Self-assessing back pain by app just as effective as traditional methods, study shows
Patients can assess their own back pain using an app on their phone or tablet as effectively as current paper methods, a new study from the University of Warwick has shown.
The study, published in the open access journal Journal of Medical Internet Research, demonstrates that digital versions of established measurements for assessing back pain are just as reliable and responsive, opening the possibility for their use by patients for routine measurements and clinical trials.
The researchers see this study as a necessary first step in the greater use of digital media in clinical settings, in light of recent calls for greater use of such technology by healthcare providers.
For health issues that can’t be readily measured, such as pain and depression, clinicians will often use self-assessment to monitor change. In most cases, this will take the form of a paper-based assessment. These go through very thorough validation exercises to ensure that they measure what they intend to robustly and accurately.
The researchers created mobile app versions of the most commonly-used measures in back pain trials: the Roland Morris Disability Questionnaire (RMDQ), visual analogue scale (VAS) of pain intensity, and numerical rating scale (NRS). These were developed with support from the University of Warwick Higher Education Innovation Fund with the aim of being used in clinical trials and for routine clinical measurements.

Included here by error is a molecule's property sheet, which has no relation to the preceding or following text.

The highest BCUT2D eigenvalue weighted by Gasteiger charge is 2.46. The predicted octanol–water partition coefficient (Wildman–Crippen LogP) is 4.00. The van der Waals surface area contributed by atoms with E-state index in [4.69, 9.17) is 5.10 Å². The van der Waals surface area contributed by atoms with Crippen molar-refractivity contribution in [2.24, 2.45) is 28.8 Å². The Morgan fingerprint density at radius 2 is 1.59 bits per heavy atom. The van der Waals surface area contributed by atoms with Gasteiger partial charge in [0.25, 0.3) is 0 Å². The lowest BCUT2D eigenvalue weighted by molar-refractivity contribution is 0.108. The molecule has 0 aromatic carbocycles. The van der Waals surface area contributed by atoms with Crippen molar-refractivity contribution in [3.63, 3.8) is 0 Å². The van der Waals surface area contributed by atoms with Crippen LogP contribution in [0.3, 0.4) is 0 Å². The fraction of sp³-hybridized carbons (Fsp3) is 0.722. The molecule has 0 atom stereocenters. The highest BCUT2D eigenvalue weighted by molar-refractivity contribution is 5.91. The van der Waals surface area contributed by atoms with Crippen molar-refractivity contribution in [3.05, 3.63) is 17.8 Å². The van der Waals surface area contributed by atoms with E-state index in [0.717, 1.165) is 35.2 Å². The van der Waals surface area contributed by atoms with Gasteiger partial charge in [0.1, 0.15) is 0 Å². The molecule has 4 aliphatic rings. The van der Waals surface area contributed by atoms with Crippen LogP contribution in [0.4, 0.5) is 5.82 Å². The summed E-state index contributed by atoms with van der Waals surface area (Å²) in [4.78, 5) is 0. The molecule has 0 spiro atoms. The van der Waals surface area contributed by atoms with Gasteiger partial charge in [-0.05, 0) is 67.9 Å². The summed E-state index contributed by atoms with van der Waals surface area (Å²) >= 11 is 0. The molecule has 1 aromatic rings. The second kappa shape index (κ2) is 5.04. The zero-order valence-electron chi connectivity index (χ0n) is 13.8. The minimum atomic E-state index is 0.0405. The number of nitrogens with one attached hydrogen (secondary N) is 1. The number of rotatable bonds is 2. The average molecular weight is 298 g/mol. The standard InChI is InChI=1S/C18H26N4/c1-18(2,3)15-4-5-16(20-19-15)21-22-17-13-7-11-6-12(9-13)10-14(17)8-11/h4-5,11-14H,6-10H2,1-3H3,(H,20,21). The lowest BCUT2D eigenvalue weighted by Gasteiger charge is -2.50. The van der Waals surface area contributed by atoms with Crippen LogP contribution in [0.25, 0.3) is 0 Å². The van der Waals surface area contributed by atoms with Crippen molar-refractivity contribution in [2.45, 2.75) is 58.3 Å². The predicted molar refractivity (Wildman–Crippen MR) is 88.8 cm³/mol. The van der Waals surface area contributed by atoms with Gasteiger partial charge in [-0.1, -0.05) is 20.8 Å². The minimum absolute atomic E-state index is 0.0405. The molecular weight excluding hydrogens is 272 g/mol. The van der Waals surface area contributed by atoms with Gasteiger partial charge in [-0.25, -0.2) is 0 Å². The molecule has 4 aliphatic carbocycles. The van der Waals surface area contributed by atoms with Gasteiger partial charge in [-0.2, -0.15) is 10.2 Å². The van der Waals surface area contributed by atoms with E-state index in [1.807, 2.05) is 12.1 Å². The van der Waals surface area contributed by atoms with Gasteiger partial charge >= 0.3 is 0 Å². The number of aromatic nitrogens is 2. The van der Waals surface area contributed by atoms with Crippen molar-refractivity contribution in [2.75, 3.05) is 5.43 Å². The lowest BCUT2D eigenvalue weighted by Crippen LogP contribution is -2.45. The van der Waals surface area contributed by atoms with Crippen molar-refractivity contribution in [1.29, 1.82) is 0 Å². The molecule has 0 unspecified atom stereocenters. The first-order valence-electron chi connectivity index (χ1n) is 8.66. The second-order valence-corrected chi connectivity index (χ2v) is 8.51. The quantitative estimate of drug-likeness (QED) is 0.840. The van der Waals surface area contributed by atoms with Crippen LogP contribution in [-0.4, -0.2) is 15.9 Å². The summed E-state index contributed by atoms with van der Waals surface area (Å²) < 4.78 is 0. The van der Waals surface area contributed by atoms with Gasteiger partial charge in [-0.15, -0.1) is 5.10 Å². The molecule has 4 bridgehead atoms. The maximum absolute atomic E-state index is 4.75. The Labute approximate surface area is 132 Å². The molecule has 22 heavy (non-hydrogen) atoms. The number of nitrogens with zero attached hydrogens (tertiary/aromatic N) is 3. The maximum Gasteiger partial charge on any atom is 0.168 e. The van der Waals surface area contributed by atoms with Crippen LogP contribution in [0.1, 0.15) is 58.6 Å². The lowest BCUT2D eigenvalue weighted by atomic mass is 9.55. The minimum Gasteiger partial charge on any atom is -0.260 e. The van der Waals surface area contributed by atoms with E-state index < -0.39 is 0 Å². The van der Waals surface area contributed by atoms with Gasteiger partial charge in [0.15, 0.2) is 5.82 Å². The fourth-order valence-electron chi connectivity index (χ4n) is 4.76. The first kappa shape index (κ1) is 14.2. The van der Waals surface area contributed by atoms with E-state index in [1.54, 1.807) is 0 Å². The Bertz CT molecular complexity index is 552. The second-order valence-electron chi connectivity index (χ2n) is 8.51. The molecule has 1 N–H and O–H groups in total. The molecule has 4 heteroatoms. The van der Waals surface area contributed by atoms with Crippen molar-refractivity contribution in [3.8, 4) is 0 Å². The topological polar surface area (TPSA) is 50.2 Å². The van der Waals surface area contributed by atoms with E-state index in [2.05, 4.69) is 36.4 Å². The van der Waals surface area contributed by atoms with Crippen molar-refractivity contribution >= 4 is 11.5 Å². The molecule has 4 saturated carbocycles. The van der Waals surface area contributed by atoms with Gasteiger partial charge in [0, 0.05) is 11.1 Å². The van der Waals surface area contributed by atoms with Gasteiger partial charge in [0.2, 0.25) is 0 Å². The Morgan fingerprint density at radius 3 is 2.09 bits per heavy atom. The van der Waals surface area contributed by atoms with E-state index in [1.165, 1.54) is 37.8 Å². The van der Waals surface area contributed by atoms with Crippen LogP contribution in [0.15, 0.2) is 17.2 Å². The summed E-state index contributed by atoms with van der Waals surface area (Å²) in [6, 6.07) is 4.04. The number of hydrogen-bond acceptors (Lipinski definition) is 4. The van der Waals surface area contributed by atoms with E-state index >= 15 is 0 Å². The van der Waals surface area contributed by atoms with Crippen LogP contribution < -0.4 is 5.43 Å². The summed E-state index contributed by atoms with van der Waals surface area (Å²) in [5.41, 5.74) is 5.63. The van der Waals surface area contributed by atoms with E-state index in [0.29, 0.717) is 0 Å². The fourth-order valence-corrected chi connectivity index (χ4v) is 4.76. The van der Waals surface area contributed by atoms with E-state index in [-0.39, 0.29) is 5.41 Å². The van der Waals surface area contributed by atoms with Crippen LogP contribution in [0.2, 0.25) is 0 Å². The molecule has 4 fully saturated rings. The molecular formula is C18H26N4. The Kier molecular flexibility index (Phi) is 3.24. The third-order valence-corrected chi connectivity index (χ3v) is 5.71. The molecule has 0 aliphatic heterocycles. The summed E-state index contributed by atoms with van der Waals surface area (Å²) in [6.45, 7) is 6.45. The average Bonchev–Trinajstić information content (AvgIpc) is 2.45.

Back pain is the number one cause of disability globally, affecting up to 84% of people at some point in their lives. It is estimated that it costs the UK economy billions of pounds each year.
Lead author Dr. Robert Froud from the University of Warwick Clinical Trials Unit said: “We have taken existing outcome measures and shown that they can be migrated to digital media and used in that format just as effectively as their paper-based versions. Our intention is to develop technology that allows people to securely complete these kinds of assessments on their own phones and tablets in a way that is safe, secure and accurate.
“If you can accurately monitor in clinical practice what’s happening to patients’ health, then analytically there is a lot that could be done with the data that will benefit patients. For example, we may be able to detect that particular treatment approaches are working better for certain types of people. We hear a lot about machine learning, but a learning healthcare system is perhaps next.
“The implications are quite big because we can aim to scale up. It opens up potential for the development of new instruments and dynamic instruments that adapt to the answers that a user gives. The potential of using digital technology in healthcare settings is quite extraordinary but you can’t do any of that without first having assessments that work robustly and well.”
Reliability and responsiveness were used as factors to determine whether their apps were measuring in the way that they should be. Reliability refers to the result of the measure not changing when nothing has changed, while responsiveness refers to a change in the result when a measurable factor has changed.
The researchers divided participants in the study into groups depending on whether they had recorded a change in their pain. People who had received treatment for their condition and improved tested the responsiveness of the apps. Those with chronic pain, and less likely to improve, tested the apps for reliability.
Digital tests have a number of advantages over paper-based versions, including their low cost, lower carbon footprint, better information security and improving the participant’s experience.
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